He first encountered the song in grammar school in upstate New York. “Can you believe this is taught in schools? That’s why I love folk music. Then I moved into the Appalachian Mountains and traveled up and down the hollers with my guitar and banjo hearing scores of verses to the song I never even knew exsisted. I collected over 38 verses before I stopped.”

In recording his version, he says, “Because of the dramatic nature of the lyrics, I wanted the song to be more powerful than just a simple Appalachian ballad. Jean Ritchie starts the song off with her lap dulcimer, the way folks played it in the mountains for two centuries … but then we power in ast her and bring the song forward. I play it in drop-D on the guitar, which gives it a deeper, ominous tone.”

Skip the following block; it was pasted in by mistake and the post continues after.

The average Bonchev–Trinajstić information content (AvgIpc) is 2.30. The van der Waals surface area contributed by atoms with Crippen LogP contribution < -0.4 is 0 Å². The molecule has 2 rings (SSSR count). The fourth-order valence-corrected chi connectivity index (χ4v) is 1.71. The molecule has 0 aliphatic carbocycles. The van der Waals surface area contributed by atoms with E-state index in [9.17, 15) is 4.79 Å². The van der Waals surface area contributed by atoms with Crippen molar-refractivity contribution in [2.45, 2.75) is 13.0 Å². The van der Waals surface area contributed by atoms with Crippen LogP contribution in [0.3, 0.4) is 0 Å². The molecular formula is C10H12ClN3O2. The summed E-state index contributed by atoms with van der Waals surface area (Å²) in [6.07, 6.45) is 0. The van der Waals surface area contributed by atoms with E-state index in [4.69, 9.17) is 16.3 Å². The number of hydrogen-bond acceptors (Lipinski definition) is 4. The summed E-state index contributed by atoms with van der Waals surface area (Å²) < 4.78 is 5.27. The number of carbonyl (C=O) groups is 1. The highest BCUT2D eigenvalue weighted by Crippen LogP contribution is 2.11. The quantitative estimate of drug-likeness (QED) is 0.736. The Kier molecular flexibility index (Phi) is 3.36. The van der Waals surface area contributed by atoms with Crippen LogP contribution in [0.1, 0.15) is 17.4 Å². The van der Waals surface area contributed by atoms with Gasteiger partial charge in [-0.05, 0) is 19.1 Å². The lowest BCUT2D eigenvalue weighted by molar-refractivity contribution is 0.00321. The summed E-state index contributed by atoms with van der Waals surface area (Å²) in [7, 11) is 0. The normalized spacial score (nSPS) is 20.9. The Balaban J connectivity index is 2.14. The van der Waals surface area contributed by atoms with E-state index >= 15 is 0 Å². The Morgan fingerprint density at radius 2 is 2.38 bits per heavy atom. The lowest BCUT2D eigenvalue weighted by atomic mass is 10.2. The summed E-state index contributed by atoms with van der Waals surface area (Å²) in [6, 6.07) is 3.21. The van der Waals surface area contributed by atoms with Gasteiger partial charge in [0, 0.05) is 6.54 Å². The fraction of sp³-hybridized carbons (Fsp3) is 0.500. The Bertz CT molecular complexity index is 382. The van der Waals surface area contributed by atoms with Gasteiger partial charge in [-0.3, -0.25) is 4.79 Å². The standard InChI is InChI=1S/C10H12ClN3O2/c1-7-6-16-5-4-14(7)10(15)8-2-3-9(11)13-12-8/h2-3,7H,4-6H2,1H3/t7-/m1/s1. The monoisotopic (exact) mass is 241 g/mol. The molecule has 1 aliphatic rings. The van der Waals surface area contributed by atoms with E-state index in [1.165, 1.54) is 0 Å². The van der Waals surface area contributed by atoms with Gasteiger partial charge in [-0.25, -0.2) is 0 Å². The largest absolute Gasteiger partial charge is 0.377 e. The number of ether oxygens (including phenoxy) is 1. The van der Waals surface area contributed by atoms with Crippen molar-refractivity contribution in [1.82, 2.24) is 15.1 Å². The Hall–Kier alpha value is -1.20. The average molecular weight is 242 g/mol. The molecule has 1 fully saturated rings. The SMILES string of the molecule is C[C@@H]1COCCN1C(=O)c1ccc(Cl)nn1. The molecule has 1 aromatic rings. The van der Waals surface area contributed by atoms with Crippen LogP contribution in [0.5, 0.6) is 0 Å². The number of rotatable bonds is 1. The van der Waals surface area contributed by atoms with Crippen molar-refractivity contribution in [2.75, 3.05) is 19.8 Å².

How could two, let alone hundreds, of variations of the same song exist? It’s significant that both Goree and Jonathon first learned the song not from records or the radio, but from other people. For centuries that was the way people did it, a process that couldn’t avoid change. “Matty Groves” becomes “Shady Grove,” and if technology hadn’t codified it on record, CD and digital file, it might’ve mutated further. It stands as a fascinating artifact of a time when the music was as alive as those who played it.

I’ll leave you with the Stray Cats in Paris, circa 1989:

(Special thanks to Jennifer Goree and Michael Johnathon for sharing their insights.)

10 Comments on “"Shady Grove" and the tradition of living songs”

  1. Thank you so much for this information,